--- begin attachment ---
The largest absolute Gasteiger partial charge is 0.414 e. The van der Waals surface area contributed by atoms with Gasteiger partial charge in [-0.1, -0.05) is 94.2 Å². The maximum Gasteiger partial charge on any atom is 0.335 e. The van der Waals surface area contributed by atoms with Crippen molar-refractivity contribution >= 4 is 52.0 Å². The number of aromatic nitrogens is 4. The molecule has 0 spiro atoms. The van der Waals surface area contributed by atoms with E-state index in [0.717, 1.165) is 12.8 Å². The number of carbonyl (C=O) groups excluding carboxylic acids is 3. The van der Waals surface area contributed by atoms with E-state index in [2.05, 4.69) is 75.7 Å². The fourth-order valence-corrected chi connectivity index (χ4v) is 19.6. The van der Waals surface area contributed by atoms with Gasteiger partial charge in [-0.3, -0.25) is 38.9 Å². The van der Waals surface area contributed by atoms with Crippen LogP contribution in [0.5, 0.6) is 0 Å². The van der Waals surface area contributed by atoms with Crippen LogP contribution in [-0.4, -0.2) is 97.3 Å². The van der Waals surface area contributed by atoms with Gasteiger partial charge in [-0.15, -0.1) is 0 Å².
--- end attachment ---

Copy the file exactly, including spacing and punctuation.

The largest absolute Gasteiger partial charge is 0.414 e. The van der Waals surface area contributed by atoms with Gasteiger partial charge in [-0.1, -0.05) is 94.2 Å². The maximum Gasteiger partial charge on any atom is 0.335 e. The van der Waals surface area contributed by atoms with Crippen molar-refractivity contribution >= 4 is 52.0 Å². The number of aromatic nitrogens is 4. The molecule has 0 spiro atoms. The van der Waals surface area contributed by atoms with E-state index in [0.717, 1.165) is 12.8 Å². The number of carbonyl (C=O) groups excluding carboxylic acids is 3. The van der Waals surface area contributed by atoms with E-state index in [2.05, 4.69) is 75.7 Å². The fourth-order valence-corrected chi connectivity index (χ4v) is 19.6. The van der Waals surface area contributed by atoms with Gasteiger partial charge in [-0.3, -0.25) is 38.9 Å². The van der Waals surface area contributed by atoms with Crippen LogP contribution in [0.5, 0.6) is 0 Å². The van der Waals surface area contributed by atoms with Crippen LogP contribution in [-0.4, -0.2) is 97.3 Å². The van der Waals surface area contributed by atoms with Gasteiger partial charge in [-0.15, -0.1) is 0 Å².